Contributors: Steven M. Stanley — Chair, Patricia Kelley, Richard Bambach, George Fisher, James Skehan, Don Wise, David Dunn.
The Geological Society of America recognizes that the evolution of life stands as one of the central concepts of modern science. Research in numerous fields of science during the past two centuries has produced an increasingly detailed picture of how life has evolved on Earth.
The rock record is a treasure trove of fossils, and by 1841, eighteen years before Charles Darwin published On the Origin of Species, geologists had not only assembled much of the geologic time scale from physical relationships among bodies of rock, but they had also recognized that fossils document profound changes in life throughout Earth's history. Darwin showed that biological evolution provides an explanation for these changes. Since the time of Darwin, geologists have continued to uncover details of life's history, and biologists have continued to elucidate the process of evolution. Thus, our understanding of life's evolution has expanded through diverse kinds of research, much of it in fields unknown to Darwin such as genetics, biochemistry, and micropaleontology. In short, the concept of organic evolution has not only withstood the test of time — the ultimate test of any scientific construct — but it has been greatly enriched.
In recent years, certain individuals motivated by religious views have mounted an attack on evolution. This group favors what it calls "creation science", which is not really science at all because it invokes supernatural phenomena. Science, in contrast, is based on observations of the natural world. All beliefs that entail supernatural creation, including the idea known as intelligent design, fall within the domain of religion rather than science. For this reason, they must be excluded from science courses in our public schools.
This separation of domains does not mean that science and religion are fundamentally incompatible. Many scientists who conduct research on the evolution of life are religious, and many major religions formally accept the importance of biological evolution.
Misinterpreting the Bible's creation narratives as scientific statements, many creationists go so far as to attack the validity of geologic time — time that extends back billions of years. "Deep time" is the foundation of modern geology. It was actually well established, though not quantified, by geologists decades before Darwin published his ideas or most scientists came to accept evolution as the explanation for the history of life. Furthermore, thousands of geologists employing many new modes of research refined the geologic time scale during the Twentieth Century. Near the start of that century, the discovery of naturally occurring radioactive substances provided clocks for measuring actual ages for segments of the geologic record. Today, some billion-year-old rocks can be dated with a precision of less than a tenth of one percent. Moreover, modern geologists can identify particular environments where sediments that are now rocks accumulated hundreds of millions of years ago: margins of ancient oceans where tides rose and fell, for example, and valley floors across which rivers meandered back and forth, and ancient reefs that grew to thicknesses of hundreds of meters but were built by organisms that could not have grown faster than a few millimeters a year. By studying the fossil record that forms part of this rich archive of Earth's history, paleontologists continue to uncover details of the long and complex history of life.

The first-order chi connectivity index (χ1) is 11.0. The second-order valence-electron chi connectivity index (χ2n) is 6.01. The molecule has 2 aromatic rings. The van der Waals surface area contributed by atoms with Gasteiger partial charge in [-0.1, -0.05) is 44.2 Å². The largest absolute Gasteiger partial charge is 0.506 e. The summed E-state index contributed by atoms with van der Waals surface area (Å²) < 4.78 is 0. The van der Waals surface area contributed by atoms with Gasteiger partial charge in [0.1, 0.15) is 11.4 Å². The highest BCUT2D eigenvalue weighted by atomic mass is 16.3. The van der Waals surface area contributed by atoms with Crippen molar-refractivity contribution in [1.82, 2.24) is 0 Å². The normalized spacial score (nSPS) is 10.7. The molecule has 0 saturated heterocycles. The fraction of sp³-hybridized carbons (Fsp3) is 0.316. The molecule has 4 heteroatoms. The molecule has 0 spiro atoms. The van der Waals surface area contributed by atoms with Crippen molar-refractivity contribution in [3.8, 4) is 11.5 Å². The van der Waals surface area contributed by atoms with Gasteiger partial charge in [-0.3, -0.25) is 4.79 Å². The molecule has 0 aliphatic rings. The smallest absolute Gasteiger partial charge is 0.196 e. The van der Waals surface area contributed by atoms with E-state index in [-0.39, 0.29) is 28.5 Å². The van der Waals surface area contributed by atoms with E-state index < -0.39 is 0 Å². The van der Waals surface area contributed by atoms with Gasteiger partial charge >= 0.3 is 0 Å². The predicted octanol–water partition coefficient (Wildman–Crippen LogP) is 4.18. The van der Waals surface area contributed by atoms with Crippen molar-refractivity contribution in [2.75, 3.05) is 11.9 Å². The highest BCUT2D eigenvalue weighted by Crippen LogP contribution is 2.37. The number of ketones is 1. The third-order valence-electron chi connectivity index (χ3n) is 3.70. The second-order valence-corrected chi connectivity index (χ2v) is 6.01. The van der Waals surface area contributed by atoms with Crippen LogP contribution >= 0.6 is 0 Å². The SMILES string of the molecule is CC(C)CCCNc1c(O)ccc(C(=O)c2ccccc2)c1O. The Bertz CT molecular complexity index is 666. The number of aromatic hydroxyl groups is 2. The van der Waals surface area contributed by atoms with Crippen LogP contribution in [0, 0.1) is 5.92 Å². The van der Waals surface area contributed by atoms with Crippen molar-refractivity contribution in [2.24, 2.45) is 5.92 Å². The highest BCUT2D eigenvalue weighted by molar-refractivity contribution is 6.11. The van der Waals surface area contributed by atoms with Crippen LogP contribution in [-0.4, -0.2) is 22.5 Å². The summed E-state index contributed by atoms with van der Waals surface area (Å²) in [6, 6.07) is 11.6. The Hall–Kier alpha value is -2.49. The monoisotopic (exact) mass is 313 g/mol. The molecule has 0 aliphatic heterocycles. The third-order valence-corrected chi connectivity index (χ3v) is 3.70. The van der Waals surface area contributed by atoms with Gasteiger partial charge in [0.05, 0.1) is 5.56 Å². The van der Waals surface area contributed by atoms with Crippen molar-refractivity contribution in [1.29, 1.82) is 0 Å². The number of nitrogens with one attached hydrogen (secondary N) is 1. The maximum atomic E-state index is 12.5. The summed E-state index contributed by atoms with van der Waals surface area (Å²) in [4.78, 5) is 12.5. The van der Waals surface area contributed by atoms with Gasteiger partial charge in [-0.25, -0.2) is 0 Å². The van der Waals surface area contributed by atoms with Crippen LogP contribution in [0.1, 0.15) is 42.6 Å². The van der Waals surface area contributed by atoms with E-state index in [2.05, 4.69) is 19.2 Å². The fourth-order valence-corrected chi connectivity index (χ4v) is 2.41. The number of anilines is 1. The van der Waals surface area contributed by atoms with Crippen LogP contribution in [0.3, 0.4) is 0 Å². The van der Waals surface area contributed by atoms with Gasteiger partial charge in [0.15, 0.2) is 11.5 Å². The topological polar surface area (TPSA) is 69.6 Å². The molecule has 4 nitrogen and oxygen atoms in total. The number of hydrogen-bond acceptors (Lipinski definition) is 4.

Acceptance of deep time is not confined to academic science. If commercial geologists could find more fossil fuel by interpreting the rock record as having resulted from a single flood or otherwise encompassing no more than a few thousand years, they would surely accept this unconventional view, but they do not. In fact, these profit-oriented geologists have joined with academic researchers in refining the standard geologic time scale and bringing to light the details of deep earth history.
Modern studies of the evolution of Earth and its life are not only aiding us in the search for natural resources, but also helping us to understand how the Earth-life system functions. Annual layers of ice in the Greenland glacier, for example, range back more than a hundred thousand years. These ice records warn that Earth's climate may change with devastating speed in the future. The geologic record also reveals how various forms of life have responded to past environmental change, sometimes migrating, sometimes evolving, and sometimes becoming extinct. In the present world, bacteria are now evolving rapidly in ways that render antibiotics ineffective; to respond to bacterial evolution, we must understand evolution in general.
The immensity of geologic time and the evolutionary origin of species are concepts that pervade modern geology and biology. These concepts must therefore be central themes of science courses in public schools; creationist ideas have no place in these courses because they are based on religion rather than science. Without knowledge of deep time and the evolution of life, students will not understand where they and their world have come from, and they will lack valuable insight for making decisions about the future of their species and its environment.